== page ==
Wednesday, 29 October 2014


'The Undisputed Heavyweight Champion of the World III', 2014 Charcoal & polymer varnish on paper 50x32cm

Curated by Reece Jones
Matthew Cowan, Reece Jones, CJ Mahony
Thursday September 4th 6:30-8:30pm
Friday September 5th –  Saturday October 4th 2014 
Wednesday-Saturday 11am-6pm or by appointment

Artists exist within and alongside pre-determined, pre-existent boundaries, co-ordinates and pathways long since established. They are variously aware of the proximity of these territories, their histories, their previous inhabitants, their provocative neighbours and dearest defenders. Making more art re-asserts these invisible lines, naturally challenges them or deliberately disregards them - enabling the layout of entirely new spaces in which to dwell.

Before modern systems of mapping, tradition insisted that members of tribes, townships or cities would physically trace the borders of their parish, being made aware of its variables, correcting its anomalies and assuring a new generation would carry the knowledge on. This knowledge was often forcefully imprinted on the psyche of young villagers by beating upon them at key junctions or even bouncing them forcefully on marker stones or fence posts. The tradition became known as ‘Beating the Bounds’ and is still practiced on occasion to this day.

The artists in Terminalia all seek to draw attention to or deliberately subvert particular marker points. Either exploring latent lore and tradition, marking new terrain by counteracting existent architectures or allowing unstable signs and signifiers to create navigational anomalies and mis-steps.

Reece Jones


Matthew Cowan is a New Zealand artist working in the realm of traditional European customs and folklore. His works are photographs, videos, installations and performances that play with the inherent strangeness of the continued popularity of long established folk customs in a modern world.

Many of his works can be viewed as staged folk performances in themselves, acting on the elements of rituals which link people to the past. In investigating the celebration and intent of such traditions, a primary theme is the presence of humour and subversion of the accepted social order.

Cowan has recently exhibited in, London, Sapporo, New York and Auckland.

A newly commissioned 16mm performance film, The Terminalia of Funny-land is showing at Te Tuhi Centre for the Arts in Auckland, New Zealand from August 2014. Recent solo exhibitions include Agency Gallery in London and NURTURE Art, New York. For 2009, Matthew Cowan was the artist in residence at Cecil Sharp House, the headquarters of the English Folk Dance and Song Society.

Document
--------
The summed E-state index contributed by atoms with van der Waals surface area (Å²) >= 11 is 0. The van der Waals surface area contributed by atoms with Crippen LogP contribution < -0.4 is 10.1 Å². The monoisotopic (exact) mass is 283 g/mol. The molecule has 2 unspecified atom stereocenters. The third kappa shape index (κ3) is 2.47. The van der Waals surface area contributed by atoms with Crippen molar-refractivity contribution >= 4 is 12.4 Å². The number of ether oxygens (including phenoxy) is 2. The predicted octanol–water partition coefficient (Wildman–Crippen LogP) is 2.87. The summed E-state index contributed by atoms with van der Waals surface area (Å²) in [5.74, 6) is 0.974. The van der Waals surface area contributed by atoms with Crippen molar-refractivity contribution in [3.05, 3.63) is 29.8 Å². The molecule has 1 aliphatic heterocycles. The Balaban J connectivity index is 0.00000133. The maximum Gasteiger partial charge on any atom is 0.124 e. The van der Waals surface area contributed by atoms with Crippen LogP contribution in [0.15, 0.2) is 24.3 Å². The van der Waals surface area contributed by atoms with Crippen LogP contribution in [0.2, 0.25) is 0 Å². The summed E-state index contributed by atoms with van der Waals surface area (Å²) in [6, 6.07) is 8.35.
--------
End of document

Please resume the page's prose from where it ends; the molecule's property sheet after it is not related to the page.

Reece Jones predominantly makes invented images on paper using particular processes to enforce or define pictures whose initial subject territories may be whimsical, improbable, impossible or theoretically muddled. Cross references, samples and complete fabrications are often layered and juxtaposed until an image is made manifest whose origins are potentially difficult to define.

In his recent work Jones uses ‘evidence’ of mythological or supernatural beasts as a point of reference, working with and evolving these core signifiers until they become apparently more authoritative. Ultimately the viewer is invited to assess the legacy of surface, process, documentary, translation, actuality and illusion. An ongoing game of Chinese Whispers wherein a mischievous player throws occasional curve balls.

Jones graduated from the Royal Academy Schools in 2002 and was one of the founding members of Rockwell project space in Hackney. His work has shown internationally. Solo shows include All Visual Arts, Andrew Mummery Gallery and Triumph Gallery Moscow. Group shows include: Lion & Lamb, London; Newlyn Gallery; Stephane Simoens, Belgium; Voorkamer, Belgium; Torrance Art Museum, LA; Drawing Room. London; Fruesorge, Berlin; Tokyo Wonder site and Transition, London.

CJ Mahony’s practice explores stability, impermanence, and space via the distinction between sculptural object and immersive environment. Using structures that allude to corridors, paper folds, geometry, fragments, support structures, the subterranean and backstage spaces, her work ranges from large scale, site responsive constructions to fragile, speculative models.

Her work sets up complex contrasts between the dimensions of architecture, the scale of the human body, and the idea of the object, often manipulating light and darkness to create a heightened state of awareness and uncertainty, requiring the audience to negotiate physically and emotionally in order to traverse the work.

Mahony graduated from Camberwell’s MA Fine Art course in 2012. She has featured in the Art Angel Open 100 and The Catlin Guide and was a finalist for the Royal Society of British Sculptors Sculpture Shock (Subterranean) commission. Over the past 8 years she has undertaken a large number of public commissions. Group shows include: Block 336, London; Aid & Abet, Cambridge; Matt Roberts, London; Momentarily Lost, Leeds; Aurora International, Norwich; Borrowed Site commissioned by Situ Projects Cornwall; The Fishmarket Gallery, Northampton; and Wysing Arts Centre, Cambridge.

Forthcoming projects include; The Hand That Takes, Cambridge Junction, and Machines to Crystallise Time, Smiths Row Gallery. 

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